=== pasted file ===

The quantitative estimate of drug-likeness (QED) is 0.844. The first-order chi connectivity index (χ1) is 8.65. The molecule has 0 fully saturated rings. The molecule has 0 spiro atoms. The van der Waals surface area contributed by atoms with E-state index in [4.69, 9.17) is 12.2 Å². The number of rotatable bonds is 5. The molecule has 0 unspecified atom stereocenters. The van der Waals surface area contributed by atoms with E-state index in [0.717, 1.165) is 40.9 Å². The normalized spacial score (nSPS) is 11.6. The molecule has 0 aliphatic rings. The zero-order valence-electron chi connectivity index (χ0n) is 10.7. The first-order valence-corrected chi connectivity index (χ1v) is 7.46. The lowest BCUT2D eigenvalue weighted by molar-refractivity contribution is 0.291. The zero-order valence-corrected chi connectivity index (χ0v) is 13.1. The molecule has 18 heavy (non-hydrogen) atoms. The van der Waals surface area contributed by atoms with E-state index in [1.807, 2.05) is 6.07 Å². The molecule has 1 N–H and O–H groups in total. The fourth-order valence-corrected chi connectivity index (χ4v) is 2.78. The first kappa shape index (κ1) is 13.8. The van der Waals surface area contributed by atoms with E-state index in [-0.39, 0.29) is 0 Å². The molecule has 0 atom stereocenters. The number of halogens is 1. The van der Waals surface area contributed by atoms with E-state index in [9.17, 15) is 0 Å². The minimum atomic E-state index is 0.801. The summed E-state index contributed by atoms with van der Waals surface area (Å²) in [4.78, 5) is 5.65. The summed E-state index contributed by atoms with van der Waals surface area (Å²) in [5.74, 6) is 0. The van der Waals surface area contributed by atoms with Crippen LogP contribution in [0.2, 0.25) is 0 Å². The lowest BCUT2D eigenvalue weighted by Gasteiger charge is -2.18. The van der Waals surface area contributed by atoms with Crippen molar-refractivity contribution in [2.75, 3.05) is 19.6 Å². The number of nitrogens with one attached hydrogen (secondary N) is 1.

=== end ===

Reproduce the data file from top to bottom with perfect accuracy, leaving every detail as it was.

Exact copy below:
The quantitative estimate of drug-likeness (QED) is 0.844. The first-order chi connectivity index (χ1) is 8.65. The molecule has 0 fully saturated rings. The molecule has 0 spiro atoms. The van der Waals surface area contributed by atoms with E-state index in [4.69, 9.17) is 12.2 Å². The number of rotatable bonds is 5. The molecule has 0 unspecified atom stereocenters. The van der Waals surface area contributed by atoms with E-state index in [0.717, 1.165) is 40.9 Å². The normalized spacial score (nSPS) is 11.6. The molecule has 0 aliphatic rings. The zero-order valence-electron chi connectivity index (χ0n) is 10.7. The first-order valence-corrected chi connectivity index (χ1v) is 7.46. The lowest BCUT2D eigenvalue weighted by molar-refractivity contribution is 0.291. The zero-order valence-corrected chi connectivity index (χ0v) is 13.1. The molecule has 18 heavy (non-hydrogen) atoms. The van der Waals surface area contributed by atoms with E-state index in [1.807, 2.05) is 6.07 Å². The molecule has 1 N–H and O–H groups in total. The fourth-order valence-corrected chi connectivity index (χ4v) is 2.78. The first kappa shape index (κ1) is 13.8. The van der Waals surface area contributed by atoms with E-state index in [-0.39, 0.29) is 0 Å². The molecule has 0 atom stereocenters. The number of halogens is 1. The van der Waals surface area contributed by atoms with E-state index in [9.17, 15) is 0 Å². The minimum atomic E-state index is 0.801. The summed E-state index contributed by atoms with van der Waals surface area (Å²) in [4.78, 5) is 5.65. The summed E-state index contributed by atoms with van der Waals surface area (Å²) in [5.74, 6) is 0. The van der Waals surface area contributed by atoms with Crippen LogP contribution in [0.2, 0.25) is 0 Å². The lowest BCUT2D eigenvalue weighted by Gasteiger charge is -2.18. The van der Waals surface area contributed by atoms with Crippen molar-refractivity contribution in [2.75, 3.05) is 19.6 Å². The number of nitrogens with one attached hydrogen (secondary N) is 1.